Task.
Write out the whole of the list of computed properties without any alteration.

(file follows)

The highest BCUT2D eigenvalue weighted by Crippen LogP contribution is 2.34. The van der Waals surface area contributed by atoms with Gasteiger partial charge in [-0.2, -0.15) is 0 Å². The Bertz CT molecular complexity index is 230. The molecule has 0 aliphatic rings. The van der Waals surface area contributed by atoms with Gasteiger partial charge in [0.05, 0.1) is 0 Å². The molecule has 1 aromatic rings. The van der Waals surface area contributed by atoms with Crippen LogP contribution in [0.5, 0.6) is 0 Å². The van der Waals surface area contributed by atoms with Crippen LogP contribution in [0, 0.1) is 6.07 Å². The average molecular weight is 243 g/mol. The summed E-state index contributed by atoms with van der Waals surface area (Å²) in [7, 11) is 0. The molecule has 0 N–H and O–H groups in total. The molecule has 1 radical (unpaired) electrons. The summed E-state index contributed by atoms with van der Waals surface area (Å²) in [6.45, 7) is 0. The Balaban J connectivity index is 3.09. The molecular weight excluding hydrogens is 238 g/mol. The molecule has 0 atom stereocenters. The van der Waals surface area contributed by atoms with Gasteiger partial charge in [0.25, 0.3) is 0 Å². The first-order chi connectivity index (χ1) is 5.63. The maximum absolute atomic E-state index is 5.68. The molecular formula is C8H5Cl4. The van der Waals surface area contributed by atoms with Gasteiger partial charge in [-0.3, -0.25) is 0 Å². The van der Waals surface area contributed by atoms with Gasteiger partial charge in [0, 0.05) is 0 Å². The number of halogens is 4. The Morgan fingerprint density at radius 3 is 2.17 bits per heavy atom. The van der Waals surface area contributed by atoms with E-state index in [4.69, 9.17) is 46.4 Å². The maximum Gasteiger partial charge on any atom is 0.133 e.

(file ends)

The highest BCUT2D eigenvalue weighted by Crippen LogP contribution is 2.34. The van der Waals surface area contributed by atoms with Gasteiger partial charge in [-0.2, -0.15) is 0 Å². The Bertz CT molecular complexity index is 230. The molecule has 0 aliphatic rings. The van der Waals surface area contributed by atoms with Gasteiger partial charge in [0.05, 0.1) is 0 Å². The molecule has 1 aromatic rings. The van der Waals surface area contributed by atoms with Crippen LogP contribution in [0.5, 0.6) is 0 Å². The van der Waals surface area contributed by atoms with Crippen LogP contribution in [0, 0.1) is 6.07 Å². The average molecular weight is 243 g/mol. The summed E-state index contributed by atoms with van der Waals surface area (Å²) in [7, 11) is 0. The molecule has 0 N–H and O–H groups in total. The molecule has 1 radical (unpaired) electrons. The summed E-state index contributed by atoms with van der Waals surface area (Å²) in [6.45, 7) is 0. The Balaban J connectivity index is 3.09. The molecular weight excluding hydrogens is 238 g/mol. The molecule has 0 atom stereocenters. The van der Waals surface area contributed by atoms with Gasteiger partial charge in [0.25, 0.3) is 0 Å². The first-order chi connectivity index (χ1) is 5.63. The maximum absolute atomic E-state index is 5.68. The molecular formula is C8H5Cl4. The van der Waals surface area contributed by atoms with Gasteiger partial charge in [-0.3, -0.25) is 0 Å². The van der Waals surface area contributed by atoms with Gasteiger partial charge in [0, 0.05) is 0 Å². The number of halogens is 4. The Morgan fingerprint density at radius 3 is 2.17 bits per heavy atom. The van der Waals surface area contributed by atoms with E-state index in [4.69, 9.17) is 46.4 Å². The maximum Gasteiger partial charge on any atom is 0.133 e.